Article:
Once a set of comparisons has been completed for a DC, 2605, 2606, 2608, 2609 against all others the DC a “best match to class” decision is made, 2610. If the CD has been tested against all classes, it is said to be CONFIRMED, 2615. To ensure that all possible match combinations have been tested, then a selected DC is matched against all classes that were skipped during the process, 2611-2614. Because the “best match” to a class leaves open the possibility that the CD is a fake or unknown document, see FIG. 26C, the potential DC FV is matched against the CD, 2616. This is not necessary if the DC was arrived at after passing a TMQ since that would be redundant. If the comparison does not meet a minimum requirement, then the document is UNKNOWN or a FAKE. The CD is then subjected to a FC PCNN, 2619 to determine if it is a known fake that is so poor quality it will not classify as a DC, 2620 or if it is truly unknown, 2621.

If a CD is above the minimum quality for a match to the “best match” DC, then it is presumed to be an altered or damaged document or a “good fake.” Note: that a TMQ would have identified a very good match to the DC before the PCNN selection route was completed. Often very good fakes of a DC have subtle “tells” or patterns of small variations from the DC FV. Therefore, as an added classification/authentication step for all positive DC matches, the CD is further tested against all known fakes for that class, 2617. If there is no match to a known fake for the class, then the CD classified as a specific DC and a “risk” score is assigned, else it is classified as a known fake for the class.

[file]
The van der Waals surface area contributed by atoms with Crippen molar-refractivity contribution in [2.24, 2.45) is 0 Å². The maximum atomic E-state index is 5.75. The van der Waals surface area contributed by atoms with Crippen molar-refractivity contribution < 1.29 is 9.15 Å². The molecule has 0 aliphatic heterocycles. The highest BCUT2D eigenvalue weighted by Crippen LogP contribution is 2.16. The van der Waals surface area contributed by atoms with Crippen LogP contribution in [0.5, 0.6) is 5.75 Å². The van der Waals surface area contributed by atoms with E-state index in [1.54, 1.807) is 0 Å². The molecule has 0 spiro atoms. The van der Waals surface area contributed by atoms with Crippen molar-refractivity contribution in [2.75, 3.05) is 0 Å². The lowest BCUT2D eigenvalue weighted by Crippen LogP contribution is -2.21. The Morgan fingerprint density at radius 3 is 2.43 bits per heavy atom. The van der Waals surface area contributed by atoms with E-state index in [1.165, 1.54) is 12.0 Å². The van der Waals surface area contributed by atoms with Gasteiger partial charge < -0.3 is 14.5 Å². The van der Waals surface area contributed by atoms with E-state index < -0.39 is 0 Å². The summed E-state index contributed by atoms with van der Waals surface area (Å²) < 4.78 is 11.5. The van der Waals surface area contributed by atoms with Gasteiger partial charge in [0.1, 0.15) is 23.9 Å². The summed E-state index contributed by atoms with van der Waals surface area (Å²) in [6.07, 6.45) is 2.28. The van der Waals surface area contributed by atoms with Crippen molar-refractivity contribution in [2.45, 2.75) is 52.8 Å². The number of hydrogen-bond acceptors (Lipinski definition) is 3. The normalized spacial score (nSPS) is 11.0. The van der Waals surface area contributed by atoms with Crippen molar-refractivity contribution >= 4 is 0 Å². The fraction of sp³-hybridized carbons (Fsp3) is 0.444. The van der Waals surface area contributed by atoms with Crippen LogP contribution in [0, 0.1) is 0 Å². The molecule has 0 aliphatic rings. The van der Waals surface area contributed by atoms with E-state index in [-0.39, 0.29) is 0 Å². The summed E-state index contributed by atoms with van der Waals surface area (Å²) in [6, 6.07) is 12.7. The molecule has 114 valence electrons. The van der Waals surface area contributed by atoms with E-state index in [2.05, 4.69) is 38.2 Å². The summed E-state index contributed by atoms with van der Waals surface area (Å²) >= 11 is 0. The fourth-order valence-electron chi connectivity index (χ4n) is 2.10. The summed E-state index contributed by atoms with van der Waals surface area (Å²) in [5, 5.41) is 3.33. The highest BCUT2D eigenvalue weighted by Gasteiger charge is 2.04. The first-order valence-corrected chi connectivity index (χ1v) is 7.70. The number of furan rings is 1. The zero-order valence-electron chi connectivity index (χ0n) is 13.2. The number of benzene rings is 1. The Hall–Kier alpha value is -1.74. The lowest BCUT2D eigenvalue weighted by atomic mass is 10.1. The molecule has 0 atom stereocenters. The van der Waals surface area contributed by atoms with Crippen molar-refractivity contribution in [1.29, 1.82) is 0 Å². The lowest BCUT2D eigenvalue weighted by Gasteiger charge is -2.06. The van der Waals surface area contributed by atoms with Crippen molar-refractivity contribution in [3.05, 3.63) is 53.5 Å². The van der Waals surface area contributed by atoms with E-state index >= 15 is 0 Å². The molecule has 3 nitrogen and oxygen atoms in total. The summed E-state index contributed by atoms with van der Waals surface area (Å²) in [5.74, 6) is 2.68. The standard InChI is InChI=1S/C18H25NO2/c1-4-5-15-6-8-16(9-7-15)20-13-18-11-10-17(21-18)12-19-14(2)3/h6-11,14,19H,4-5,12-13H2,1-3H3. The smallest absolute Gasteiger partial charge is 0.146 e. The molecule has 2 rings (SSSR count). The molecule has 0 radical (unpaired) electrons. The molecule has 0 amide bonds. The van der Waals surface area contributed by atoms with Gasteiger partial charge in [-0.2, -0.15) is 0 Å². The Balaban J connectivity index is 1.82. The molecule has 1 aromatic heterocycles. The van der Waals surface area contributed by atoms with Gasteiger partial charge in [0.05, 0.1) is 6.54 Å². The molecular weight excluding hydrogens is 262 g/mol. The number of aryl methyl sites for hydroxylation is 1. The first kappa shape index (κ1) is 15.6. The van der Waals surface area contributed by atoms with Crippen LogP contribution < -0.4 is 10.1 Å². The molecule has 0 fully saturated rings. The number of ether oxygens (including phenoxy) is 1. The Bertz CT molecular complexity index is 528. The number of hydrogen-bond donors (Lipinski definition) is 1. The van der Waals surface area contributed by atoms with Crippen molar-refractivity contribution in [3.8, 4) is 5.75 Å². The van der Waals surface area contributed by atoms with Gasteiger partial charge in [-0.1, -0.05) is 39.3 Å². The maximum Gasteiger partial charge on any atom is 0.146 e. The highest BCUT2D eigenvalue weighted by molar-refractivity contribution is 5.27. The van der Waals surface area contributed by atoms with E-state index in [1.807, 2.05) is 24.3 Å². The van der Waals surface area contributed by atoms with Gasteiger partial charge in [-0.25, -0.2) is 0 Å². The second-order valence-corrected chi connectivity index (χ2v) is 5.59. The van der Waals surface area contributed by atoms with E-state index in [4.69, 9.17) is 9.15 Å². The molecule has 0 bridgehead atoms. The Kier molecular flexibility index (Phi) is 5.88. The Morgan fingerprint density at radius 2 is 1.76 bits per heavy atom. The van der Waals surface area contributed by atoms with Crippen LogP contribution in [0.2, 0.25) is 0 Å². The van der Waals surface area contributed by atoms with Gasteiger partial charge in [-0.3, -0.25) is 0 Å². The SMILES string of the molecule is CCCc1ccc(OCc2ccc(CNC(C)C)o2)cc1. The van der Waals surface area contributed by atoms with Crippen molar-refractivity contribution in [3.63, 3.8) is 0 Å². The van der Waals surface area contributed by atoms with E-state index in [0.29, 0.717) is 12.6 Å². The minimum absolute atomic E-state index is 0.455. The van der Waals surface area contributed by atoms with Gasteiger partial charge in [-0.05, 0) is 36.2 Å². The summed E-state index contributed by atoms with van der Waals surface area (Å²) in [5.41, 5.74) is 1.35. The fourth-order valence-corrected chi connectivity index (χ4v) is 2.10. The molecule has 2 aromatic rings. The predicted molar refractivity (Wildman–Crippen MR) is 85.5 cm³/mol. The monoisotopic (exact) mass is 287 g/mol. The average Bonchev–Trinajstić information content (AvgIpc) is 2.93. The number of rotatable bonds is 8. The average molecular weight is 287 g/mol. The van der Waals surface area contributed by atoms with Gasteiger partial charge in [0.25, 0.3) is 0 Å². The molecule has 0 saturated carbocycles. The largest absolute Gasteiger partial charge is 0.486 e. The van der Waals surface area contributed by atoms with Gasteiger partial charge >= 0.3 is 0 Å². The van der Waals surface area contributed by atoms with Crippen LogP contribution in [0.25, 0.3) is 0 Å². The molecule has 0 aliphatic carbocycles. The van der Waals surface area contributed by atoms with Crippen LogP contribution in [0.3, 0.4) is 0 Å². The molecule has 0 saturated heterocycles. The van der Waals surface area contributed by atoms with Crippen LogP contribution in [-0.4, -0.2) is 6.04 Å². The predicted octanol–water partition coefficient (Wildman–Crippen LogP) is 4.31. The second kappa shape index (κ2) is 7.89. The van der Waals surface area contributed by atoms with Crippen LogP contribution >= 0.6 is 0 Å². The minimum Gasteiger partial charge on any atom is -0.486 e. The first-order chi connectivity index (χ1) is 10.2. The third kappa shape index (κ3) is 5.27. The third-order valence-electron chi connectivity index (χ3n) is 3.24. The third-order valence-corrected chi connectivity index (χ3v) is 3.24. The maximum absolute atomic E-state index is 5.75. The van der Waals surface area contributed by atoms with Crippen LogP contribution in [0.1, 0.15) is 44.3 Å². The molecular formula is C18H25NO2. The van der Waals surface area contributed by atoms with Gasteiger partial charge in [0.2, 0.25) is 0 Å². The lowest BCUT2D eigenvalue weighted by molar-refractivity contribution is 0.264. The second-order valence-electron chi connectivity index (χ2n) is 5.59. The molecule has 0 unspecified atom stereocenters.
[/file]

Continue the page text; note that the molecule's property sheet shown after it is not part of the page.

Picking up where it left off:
Authentication Method

Authentication is the process of determining whether the document presented is a genuine exemplar of that particular Document Class (i.e. Validity), belongs to the bearer, and that bearer is currently entitled to the rights represented by the DC. Because documents are subject to manufacturing variations, wear, and damage, it is not sufficient to simply make a series of measurements and flag the CD as fake or altered based on a poor feature match. High-quality fakes will be in general conformance with a majority of the features that are measured. Quality authentication requires precise examination of “difficult to duplicate” or hidden features. This involves looking for minute differences between a CD and what is present on a real document of the same type (although the information, e.g. name, may be different). The result of this step is a determination as to whether the document is Valid or a Fake (or perhaps Modified). The result is reported in a numerical manner on a scale where one end of the scale indicates a low risk and the other end of the scale represents a high risk that the document is not authentic or has been altered. In many applications a threshold comparison is made and only a “GOOD” or “BAD” decision is given to the document examiner.